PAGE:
Child guidance centers throughout the country recognized and took action in a record 59,862 cases of child abuse during fiscal 2011, an increase of 3,478 from fiscal 2010 (statistics for Fukushima Prefecture for fiscal 2011 were unavailable because of the 3/11 disasters), the health and welfare ministry announced July 26.
The ministry explained that heightened awareness among people of child abuse has led to more people reporting even suspected cases to child guidance centers.
Still, it is alarming that the number of child-abuse cases has climbed for 21 straight years.
If the ministry’s explanation is correct, the trend pointed out by it is welcome. The law to prevent child abuse requires every citizen to report to a child guidance center, a welfare office or a local government if he or she notices child abuse.
It is important to have every citizen know about this legal obligation. There is the possibility that many people are unaware of this duty under the law. Citizens should be encouraged to report to those facilities if they notice even a small sign of child abuse.
By prefecture, Osaka saw the largest number of child-abuse cases at 8,900, followed by Kanagawa with 7,296 cases and Tokyo with 4,559 cases.
Studies of child-abuse cases in fiscal 2010 showed that 51 children died because of abuse that year, two more than in the previous year. It is especially sad that 43 of them, or more than 80 percent, were 3 years old or younger.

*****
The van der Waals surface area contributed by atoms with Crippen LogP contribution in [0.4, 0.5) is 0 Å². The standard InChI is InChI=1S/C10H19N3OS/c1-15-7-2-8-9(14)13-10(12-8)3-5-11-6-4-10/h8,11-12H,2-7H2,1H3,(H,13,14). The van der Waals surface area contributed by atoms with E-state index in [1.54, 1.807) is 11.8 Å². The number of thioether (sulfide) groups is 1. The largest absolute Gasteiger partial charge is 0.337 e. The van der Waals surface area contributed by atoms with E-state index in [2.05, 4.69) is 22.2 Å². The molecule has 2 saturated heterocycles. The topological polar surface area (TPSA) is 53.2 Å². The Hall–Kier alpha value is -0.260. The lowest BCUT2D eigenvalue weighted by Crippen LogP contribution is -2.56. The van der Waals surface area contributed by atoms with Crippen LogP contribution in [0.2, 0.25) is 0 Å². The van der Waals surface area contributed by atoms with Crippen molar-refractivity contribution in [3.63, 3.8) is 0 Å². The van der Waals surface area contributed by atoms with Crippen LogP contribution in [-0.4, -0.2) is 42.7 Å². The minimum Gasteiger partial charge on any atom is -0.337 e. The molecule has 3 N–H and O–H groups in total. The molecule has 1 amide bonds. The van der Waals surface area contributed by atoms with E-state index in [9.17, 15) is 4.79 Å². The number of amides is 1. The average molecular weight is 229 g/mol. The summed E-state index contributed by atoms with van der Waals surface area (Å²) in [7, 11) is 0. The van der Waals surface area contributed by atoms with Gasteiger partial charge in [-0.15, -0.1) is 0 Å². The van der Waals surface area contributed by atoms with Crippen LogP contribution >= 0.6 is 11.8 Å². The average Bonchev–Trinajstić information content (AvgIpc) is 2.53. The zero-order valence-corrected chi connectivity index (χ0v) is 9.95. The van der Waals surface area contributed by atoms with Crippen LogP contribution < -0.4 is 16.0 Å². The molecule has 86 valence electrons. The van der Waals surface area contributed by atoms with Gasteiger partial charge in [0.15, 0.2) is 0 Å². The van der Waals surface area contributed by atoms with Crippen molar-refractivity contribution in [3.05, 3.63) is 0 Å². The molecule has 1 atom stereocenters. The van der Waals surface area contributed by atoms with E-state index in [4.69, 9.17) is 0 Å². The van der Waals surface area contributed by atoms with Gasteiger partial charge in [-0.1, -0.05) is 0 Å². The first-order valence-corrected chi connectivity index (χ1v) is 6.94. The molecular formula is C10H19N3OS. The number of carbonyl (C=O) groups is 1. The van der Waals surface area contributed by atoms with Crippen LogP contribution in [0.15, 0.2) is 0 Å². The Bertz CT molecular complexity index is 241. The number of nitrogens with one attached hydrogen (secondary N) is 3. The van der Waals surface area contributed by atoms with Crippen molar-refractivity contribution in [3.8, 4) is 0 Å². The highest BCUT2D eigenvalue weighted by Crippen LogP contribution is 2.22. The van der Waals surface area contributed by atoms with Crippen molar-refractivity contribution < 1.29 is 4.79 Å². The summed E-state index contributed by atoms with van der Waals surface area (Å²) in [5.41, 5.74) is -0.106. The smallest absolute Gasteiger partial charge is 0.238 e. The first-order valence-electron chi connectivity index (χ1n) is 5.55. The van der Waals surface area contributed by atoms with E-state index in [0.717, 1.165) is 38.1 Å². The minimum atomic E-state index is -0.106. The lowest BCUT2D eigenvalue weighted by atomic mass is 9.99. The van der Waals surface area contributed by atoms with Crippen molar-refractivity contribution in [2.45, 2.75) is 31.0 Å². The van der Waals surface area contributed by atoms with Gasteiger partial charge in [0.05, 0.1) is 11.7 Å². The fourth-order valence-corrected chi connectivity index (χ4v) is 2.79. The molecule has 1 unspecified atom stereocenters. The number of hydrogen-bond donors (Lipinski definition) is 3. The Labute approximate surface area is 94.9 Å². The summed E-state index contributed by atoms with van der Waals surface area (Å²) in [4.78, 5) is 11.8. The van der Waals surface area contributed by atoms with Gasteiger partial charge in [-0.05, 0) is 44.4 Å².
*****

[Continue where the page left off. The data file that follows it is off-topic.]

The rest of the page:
By age group, infants who had not reached their first birthday constituted the largest group of fatalities at 23.
Many cases of child abuse stem from young mothers’ uneasiness about raising children or irritation with their children’s behavior.
Due to the spread of nuclear families, it has become difficult for young mothers to share their experiences in child rearing with older women. They need help and support.
Young mothers should be encouraged to talk about their difficulties with friends, relatives and neighbors and to receive advice from them.
Local governments need to improve services for listening to young mothers’ worries about child rearing and for giving them advice.
Under a revision of the Civil Code that went into force in April 2012, parental prerogatives may be suspended for up to two years to protect children from abuse. During the three months after the revision took effect, there were seven cases in six prefectures in which child guidance center heads filed requests to suspend parental prerogatives with family courts.
It is hoped that this system will be effectively used not only to protect children but also to support and educate parents who indicate a tendency to abuse children.
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